Beginning to learn Git commands is confusing. You could list more than a dozen occasions when initially you get totally confused with the Git commands and what they actually do.
So here we have for you the 12 most frequently used Git commands, that will speed up your development workflow and allow you to go from a brand new repository to create a new branch and merge it with the master branch.
Top Git Commands for Developers
- Git Init
- Git Clone
- Git Branch
- Git Checkout
- Git Add
- Git Commit
- Git Push
- Git Pull
- Git Diff
- Git Stash
- Git Status
- Git Log
Let's look at these Git commands in a little more detail.
1. Git Init
Mostly, the first command that you would run in any new project that is not a Git repository already is the git init command, which is also called repo.
You can use it to initialize an empty repo and to convert an existing, un-versioned folder into a Git repository.
Using Git Init Command
'cd' into the directory you want to initialize.
Then, run this command.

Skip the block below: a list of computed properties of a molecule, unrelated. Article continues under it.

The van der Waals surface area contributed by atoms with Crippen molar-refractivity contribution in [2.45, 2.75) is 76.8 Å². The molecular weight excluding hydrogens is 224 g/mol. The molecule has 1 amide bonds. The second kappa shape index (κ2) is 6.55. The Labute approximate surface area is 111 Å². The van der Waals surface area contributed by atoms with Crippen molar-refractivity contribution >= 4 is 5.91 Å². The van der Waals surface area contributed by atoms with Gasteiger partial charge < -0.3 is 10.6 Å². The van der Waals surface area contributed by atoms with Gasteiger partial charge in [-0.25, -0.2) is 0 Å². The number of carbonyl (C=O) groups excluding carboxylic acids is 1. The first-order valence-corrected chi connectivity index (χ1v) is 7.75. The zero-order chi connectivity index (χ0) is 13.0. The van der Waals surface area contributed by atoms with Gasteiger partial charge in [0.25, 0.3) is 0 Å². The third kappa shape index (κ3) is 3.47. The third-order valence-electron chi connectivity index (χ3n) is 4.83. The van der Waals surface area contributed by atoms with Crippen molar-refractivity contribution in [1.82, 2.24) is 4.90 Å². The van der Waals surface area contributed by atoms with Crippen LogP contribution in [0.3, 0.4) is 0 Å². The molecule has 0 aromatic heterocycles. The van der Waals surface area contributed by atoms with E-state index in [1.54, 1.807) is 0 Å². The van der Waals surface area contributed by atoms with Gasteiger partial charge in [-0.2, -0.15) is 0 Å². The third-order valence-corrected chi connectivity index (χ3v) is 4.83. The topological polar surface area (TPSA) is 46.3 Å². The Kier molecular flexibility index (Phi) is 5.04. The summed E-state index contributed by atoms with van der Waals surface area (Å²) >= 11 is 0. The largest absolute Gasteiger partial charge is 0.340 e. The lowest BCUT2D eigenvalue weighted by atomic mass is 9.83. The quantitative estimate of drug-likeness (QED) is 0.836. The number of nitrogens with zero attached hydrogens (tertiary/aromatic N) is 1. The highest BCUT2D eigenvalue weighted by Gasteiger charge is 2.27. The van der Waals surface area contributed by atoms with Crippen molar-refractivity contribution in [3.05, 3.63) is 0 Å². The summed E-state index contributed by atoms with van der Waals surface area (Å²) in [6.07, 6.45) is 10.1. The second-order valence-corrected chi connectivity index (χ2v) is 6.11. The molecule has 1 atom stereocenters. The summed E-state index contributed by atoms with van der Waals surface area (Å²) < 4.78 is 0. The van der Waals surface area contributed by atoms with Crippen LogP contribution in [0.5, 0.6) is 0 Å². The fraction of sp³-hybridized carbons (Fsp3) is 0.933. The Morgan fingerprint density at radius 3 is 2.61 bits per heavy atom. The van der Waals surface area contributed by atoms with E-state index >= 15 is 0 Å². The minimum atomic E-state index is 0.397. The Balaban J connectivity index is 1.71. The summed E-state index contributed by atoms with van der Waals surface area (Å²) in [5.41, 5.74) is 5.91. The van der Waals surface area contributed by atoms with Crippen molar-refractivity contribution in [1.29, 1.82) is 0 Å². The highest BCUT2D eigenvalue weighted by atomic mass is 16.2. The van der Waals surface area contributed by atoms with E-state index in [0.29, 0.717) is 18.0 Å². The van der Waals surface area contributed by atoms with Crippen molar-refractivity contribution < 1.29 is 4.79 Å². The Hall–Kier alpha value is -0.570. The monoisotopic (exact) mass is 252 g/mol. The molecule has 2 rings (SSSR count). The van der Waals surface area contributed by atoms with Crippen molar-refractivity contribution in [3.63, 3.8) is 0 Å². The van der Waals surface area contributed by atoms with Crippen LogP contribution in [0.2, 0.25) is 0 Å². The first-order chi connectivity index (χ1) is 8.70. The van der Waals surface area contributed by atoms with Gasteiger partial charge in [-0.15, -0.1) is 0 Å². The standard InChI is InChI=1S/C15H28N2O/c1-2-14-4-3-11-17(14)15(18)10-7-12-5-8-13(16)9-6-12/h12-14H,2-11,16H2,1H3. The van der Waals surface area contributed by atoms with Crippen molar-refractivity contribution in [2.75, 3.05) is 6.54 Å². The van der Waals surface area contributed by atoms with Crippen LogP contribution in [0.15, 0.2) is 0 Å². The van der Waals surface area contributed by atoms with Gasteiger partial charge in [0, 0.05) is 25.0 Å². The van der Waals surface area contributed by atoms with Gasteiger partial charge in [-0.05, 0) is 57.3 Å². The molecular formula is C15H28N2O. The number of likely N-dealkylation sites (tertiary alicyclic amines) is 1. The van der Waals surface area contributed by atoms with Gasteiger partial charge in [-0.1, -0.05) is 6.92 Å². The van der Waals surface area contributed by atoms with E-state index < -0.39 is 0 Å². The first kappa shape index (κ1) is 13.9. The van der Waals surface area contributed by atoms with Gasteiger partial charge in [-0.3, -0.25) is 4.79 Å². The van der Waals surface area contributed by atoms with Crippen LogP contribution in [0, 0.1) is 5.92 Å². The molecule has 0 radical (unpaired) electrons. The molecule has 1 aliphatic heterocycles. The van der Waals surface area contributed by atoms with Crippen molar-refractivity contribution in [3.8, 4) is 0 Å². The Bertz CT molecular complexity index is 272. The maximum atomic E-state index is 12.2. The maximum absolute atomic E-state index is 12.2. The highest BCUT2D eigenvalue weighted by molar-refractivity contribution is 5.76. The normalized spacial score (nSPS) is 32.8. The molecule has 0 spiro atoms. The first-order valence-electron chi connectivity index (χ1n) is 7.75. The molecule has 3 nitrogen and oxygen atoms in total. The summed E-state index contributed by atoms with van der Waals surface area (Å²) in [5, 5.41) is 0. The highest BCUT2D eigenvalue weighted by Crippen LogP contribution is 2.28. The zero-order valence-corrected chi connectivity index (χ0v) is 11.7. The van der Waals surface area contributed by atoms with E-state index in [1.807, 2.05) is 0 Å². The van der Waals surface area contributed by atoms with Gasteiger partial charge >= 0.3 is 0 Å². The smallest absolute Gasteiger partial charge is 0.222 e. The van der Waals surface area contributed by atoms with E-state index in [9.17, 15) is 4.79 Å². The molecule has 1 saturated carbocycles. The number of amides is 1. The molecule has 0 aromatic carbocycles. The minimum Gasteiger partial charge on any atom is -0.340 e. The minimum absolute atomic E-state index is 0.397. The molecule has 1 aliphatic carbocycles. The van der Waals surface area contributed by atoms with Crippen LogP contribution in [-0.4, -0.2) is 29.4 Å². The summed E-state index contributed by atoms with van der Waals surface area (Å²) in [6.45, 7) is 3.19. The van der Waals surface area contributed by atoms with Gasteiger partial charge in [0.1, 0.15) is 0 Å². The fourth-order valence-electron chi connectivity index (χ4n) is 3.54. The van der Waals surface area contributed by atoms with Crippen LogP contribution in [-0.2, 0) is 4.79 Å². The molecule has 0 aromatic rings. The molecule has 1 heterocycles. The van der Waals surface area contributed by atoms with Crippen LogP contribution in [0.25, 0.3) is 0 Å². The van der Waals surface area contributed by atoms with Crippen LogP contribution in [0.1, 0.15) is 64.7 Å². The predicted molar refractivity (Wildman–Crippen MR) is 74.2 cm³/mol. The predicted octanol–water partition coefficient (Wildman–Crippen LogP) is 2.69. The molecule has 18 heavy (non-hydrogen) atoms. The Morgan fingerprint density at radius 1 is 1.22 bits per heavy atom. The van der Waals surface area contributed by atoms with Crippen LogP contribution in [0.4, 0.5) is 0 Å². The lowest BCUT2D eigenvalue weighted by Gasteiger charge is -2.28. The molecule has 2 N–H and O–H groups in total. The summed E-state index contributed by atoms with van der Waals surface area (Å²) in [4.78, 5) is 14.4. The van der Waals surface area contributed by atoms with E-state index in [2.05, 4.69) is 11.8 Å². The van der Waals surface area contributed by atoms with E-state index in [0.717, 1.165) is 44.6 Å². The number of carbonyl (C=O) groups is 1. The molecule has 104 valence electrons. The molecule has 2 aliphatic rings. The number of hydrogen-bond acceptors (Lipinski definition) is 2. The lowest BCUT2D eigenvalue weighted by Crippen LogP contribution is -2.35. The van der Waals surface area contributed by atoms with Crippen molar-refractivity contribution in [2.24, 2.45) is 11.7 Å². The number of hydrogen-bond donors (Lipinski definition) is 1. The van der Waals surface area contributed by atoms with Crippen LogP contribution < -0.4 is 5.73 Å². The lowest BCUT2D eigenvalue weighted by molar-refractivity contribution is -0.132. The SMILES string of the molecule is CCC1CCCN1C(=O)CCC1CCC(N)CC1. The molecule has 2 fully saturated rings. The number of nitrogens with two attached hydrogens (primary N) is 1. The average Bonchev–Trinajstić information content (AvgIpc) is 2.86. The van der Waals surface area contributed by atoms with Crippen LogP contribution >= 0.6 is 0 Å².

$ git init
Your current directory will now be transformed into a Git repository. With a git sub-directory added, you could now start recording multiple versions of your project.
2. Git Clone
You could use the git clone command to download the source code from a remote repository like Bitbucket, GitHub, or GitLab.
Using Git Clone Command
$ git clone <https://url-of-the-repository>
The code is automatically downloaded to your local machine when you clone a repo.
The downloaded version is linked to the origin as a convenience because when you are collaborating on the same project you would want to push your changes to a single repo.
But, there could be instances when you don't want to have this link, in that case, you can run
The current repository would be disassociated from the origin using this code.
3. Git Branch
One of the most important functionalities of Git is Branch, which allows the teams to work on the same code base in parallel. Using this, the teams can create Git Workflows and can make their workflows more efficient.